Ukraine ceasefire condition of Russia warship delivery, says Hollande
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The French president said Thursday the delivery of a controversial warship to Russia was conditional on "a ceasefire and political settlement" being agreed in Ukraine, as the West pushed for peace talks with threats of more sanctions against Moscow.
Speaking at a NATO summit in the UK on Thursday, François Hollande said the Russian procurement contract for two Mistral-class helicopter carriers was not cancelled, but the delivery of the first ship scheduled next month could be delayed. "What are the conditions? A ceasefire and a political settlement," he said. "Today these conditions are not in place."
At the summit in Newport, FRANCE 24's Armen Georgian noted that the contractual delivery of the ship was not up until November 1st. "The French are keeping a bit of margin for manouevre for the next two months to see if any progress is made on a ceasefire," he said.
According to the White House, key Western leaders agreed that Russia should face increased sanctions for its actions in eastern Ukraine.
Hollande, US President Barack Obama, British Prime Minister David Cameron, German Chancellor Angela Merkel and Italian Prime Minister Matteo Renzi sat down with Ukraine President Petro Poroshenko on the fringes of the NATO summit.
"The leaders reiterated their condemnation of Russia's continued flagrant violation of Ukraine's sovereignty and territorial integrity, and agreed on the need for Russia to face increased costs for its actions," a US presidential statement said.
The White House said it was preparing new sanctions against Russia. Its spokesman Colonel Steven Warren told reporters that although the number of Russian troops massed near Ukraine remained stable, at around 10,000, they were more heavily armed than ever: "The force that we see arrayed on the border is exceptionally capable, probably more capable, more lethal than anything that we've seen up until now,"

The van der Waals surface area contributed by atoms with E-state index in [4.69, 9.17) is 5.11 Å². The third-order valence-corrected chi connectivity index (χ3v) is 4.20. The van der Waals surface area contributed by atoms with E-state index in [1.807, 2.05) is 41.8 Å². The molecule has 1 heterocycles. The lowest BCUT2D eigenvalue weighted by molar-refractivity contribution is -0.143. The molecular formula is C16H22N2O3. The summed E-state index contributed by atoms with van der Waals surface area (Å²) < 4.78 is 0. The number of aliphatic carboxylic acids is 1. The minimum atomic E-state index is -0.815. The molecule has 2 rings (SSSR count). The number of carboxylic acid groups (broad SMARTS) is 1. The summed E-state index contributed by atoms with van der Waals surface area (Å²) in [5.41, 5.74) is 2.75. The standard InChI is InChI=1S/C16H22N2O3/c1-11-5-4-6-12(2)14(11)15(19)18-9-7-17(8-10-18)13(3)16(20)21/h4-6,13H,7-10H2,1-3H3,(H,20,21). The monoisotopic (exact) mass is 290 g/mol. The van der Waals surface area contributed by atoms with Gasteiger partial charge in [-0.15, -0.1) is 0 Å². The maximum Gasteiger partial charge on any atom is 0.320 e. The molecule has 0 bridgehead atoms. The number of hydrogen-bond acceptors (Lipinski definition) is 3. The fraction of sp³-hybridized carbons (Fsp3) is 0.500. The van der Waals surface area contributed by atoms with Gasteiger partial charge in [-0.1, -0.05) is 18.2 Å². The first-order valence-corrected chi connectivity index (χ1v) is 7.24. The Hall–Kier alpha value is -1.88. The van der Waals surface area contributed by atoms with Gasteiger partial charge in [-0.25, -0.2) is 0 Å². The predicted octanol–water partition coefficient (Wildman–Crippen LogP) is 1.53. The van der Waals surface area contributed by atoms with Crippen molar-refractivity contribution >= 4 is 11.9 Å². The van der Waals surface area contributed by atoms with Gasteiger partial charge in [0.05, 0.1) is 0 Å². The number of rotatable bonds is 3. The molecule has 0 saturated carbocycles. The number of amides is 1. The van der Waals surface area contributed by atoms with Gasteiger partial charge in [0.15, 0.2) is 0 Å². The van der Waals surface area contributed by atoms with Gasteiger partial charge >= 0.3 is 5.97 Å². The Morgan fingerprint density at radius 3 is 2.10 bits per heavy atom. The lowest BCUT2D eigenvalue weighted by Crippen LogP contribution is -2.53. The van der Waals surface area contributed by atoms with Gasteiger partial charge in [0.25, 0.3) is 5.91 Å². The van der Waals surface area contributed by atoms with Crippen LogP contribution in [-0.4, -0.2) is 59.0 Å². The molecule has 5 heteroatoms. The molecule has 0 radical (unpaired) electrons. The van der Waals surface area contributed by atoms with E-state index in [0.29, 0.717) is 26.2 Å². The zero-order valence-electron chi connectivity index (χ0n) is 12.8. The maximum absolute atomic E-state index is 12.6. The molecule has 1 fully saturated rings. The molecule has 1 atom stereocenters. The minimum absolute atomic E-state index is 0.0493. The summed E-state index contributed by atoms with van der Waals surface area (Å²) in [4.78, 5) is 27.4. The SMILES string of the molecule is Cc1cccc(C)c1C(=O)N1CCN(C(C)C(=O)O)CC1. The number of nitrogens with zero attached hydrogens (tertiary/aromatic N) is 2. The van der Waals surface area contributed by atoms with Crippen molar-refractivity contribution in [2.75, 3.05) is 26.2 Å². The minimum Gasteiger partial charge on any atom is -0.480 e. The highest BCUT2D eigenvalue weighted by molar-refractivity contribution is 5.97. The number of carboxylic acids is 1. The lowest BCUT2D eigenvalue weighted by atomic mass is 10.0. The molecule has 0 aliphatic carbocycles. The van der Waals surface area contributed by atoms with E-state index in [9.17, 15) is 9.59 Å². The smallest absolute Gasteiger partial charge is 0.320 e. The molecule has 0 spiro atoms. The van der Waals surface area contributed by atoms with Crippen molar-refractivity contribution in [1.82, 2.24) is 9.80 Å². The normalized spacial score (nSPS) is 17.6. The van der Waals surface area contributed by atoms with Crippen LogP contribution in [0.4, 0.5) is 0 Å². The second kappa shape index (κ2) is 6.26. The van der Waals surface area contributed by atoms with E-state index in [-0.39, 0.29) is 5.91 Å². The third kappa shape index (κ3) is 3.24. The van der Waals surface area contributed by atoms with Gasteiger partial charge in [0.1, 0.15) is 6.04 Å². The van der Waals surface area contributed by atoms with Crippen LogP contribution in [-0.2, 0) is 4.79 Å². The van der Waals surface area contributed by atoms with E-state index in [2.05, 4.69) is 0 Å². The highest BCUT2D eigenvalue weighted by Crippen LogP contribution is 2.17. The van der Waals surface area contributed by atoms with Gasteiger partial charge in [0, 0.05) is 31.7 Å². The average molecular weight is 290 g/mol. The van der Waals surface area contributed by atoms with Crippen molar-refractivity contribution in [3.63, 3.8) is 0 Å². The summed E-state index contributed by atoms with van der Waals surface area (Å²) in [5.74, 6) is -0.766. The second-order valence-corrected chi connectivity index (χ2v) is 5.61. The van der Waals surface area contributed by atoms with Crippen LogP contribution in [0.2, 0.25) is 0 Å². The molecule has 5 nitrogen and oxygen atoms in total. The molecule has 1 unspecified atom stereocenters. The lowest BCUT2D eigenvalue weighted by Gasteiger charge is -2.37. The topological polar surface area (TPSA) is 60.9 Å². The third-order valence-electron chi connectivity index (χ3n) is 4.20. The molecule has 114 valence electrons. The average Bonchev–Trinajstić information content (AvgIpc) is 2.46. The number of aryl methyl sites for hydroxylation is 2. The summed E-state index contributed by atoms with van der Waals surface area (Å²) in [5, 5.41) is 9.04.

Hollande told reporters a decision on further European Union sanctions, to be taken in Brussels on Friday, would depend on events in the next few hours, as efforts continue to agree a ceasefire between Kiev and Russian-backed separatists.
NATO Secretary General Anders Fogh Rasmussen asked Moscow to “step back from confrontation”. "We call on Russia to pull back its troops from Ukraine and to stop the flow of arms, fighters and funds to the separatists," he said.
Russian officials have been issuing tit-for-tat reactions to Western piques since the beginning of the NATO summit.
"France's reputation as a reliable partner that carries out its contractual obligations has been thrown into the furnace of American political ambitions," Russian Foreign Ministry deputy spokeswoman Maria Zakharova wrote on Facebook.
Russian Foreign Minister Sergei Lavrov accused Washington of trying to undermine the nascent peace process, following the publication of a joint opinion column by Obama and Cameron in the British press on Thursday accusing Moscow of "rip[ping] up the rulebook" with "illegal" interference in eastern Ukraine.
"The surge in anti-Russian rhetoric that we have seen exactly when there is a very active effort to seek a political solution shows that the party of war in Kiev has active external support, in this case from the United States," Lavrov said.
The Russian foreign minister was later reported to be discussing the Ukraine ceasefire plan by phone with his French and German counterparts.
Ahead of the call, Germany's foreign minister Frank-Walter Steinmeier said he was moderately optimistic for a de-escalation of the crisis.
The head of the Kremlin's human rights council, too, sounded a positive note. "I think we are already seeing the light at the end of the tunnel," Mikhail Fedotov told the Russian news agency Interfax. "If an agreement is reached on a ceasefire, it will mean the path is open to normal negotiations, normal political dialogue. The important first step is a ceasefire."
At their two-day summit, NATO leaders are also due to discuss the alliance's response to the rise of the Islamic State organisation in Iraq and Syria, as well as its decade-long operation in Afghanistan.
(FRANCE 24 with AFP, REUTERS)